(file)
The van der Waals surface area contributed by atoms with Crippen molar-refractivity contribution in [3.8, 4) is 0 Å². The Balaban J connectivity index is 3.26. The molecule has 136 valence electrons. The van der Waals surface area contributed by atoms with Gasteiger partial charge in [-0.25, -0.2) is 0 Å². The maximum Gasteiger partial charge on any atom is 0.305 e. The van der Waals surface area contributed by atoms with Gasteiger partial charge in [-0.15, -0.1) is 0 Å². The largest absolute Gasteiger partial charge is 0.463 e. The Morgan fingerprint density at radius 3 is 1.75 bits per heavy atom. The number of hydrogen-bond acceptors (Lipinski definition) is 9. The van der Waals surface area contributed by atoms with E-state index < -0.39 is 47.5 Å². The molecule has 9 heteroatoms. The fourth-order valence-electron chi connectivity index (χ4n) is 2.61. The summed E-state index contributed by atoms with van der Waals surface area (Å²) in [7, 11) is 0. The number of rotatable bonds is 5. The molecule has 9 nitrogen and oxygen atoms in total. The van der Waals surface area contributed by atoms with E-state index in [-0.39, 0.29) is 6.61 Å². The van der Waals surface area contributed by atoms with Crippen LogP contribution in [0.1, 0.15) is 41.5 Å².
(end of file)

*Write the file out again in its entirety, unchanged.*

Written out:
The van der Waals surface area contributed by atoms with Crippen molar-refractivity contribution in [3.8, 4) is 0 Å². The Balaban J connectivity index is 3.26. The molecule has 136 valence electrons. The van der Waals surface area contributed by atoms with Gasteiger partial charge in [-0.25, -0.2) is 0 Å². The maximum Gasteiger partial charge on any atom is 0.305 e. The van der Waals surface area contributed by atoms with Gasteiger partial charge in [-0.15, -0.1) is 0 Å². The largest absolute Gasteiger partial charge is 0.463 e. The Morgan fingerprint density at radius 3 is 1.75 bits per heavy atom. The number of hydrogen-bond acceptors (Lipinski definition) is 9. The van der Waals surface area contributed by atoms with E-state index < -0.39 is 47.5 Å². The molecule has 9 heteroatoms. The fourth-order valence-electron chi connectivity index (χ4n) is 2.61. The summed E-state index contributed by atoms with van der Waals surface area (Å²) in [7, 11) is 0. The number of rotatable bonds is 5. The molecule has 9 nitrogen and oxygen atoms in total. The van der Waals surface area contributed by atoms with E-state index in [-0.39, 0.29) is 6.61 Å². The van der Waals surface area contributed by atoms with Crippen LogP contribution in [0.1, 0.15) is 41.5 Å².